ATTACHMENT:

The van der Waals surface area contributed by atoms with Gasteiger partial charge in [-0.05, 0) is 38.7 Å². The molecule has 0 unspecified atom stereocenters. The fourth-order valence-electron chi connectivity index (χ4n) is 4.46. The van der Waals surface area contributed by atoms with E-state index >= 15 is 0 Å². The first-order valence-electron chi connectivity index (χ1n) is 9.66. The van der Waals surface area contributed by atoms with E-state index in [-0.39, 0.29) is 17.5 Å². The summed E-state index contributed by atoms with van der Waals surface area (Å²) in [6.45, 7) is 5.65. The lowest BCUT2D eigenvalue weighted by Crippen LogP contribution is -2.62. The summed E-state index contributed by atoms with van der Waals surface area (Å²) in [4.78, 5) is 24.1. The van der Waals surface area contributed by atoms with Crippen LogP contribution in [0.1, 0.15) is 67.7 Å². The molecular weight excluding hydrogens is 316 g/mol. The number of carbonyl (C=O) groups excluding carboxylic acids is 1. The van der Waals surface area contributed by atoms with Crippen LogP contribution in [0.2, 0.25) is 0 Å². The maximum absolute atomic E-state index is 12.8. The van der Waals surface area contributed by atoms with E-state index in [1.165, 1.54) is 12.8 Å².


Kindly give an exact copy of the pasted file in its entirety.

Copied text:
The van der Waals surface area contributed by atoms with Gasteiger partial charge in [-0.05, 0) is 38.7 Å². The molecule has 0 unspecified atom stereocenters. The fourth-order valence-electron chi connectivity index (χ4n) is 4.46. The van der Waals surface area contributed by atoms with E-state index >= 15 is 0 Å². The first-order valence-electron chi connectivity index (χ1n) is 9.66. The van der Waals surface area contributed by atoms with E-state index in [-0.39, 0.29) is 17.5 Å². The summed E-state index contributed by atoms with van der Waals surface area (Å²) in [6.45, 7) is 5.65. The lowest BCUT2D eigenvalue weighted by Crippen LogP contribution is -2.62. The summed E-state index contributed by atoms with van der Waals surface area (Å²) in [4.78, 5) is 24.1. The van der Waals surface area contributed by atoms with Crippen LogP contribution in [0.1, 0.15) is 67.7 Å². The molecular weight excluding hydrogens is 316 g/mol. The number of carbonyl (C=O) groups excluding carboxylic acids is 1. The van der Waals surface area contributed by atoms with Crippen LogP contribution in [0.2, 0.25) is 0 Å². The maximum absolute atomic E-state index is 12.8. The van der Waals surface area contributed by atoms with E-state index in [1.165, 1.54) is 12.8 Å².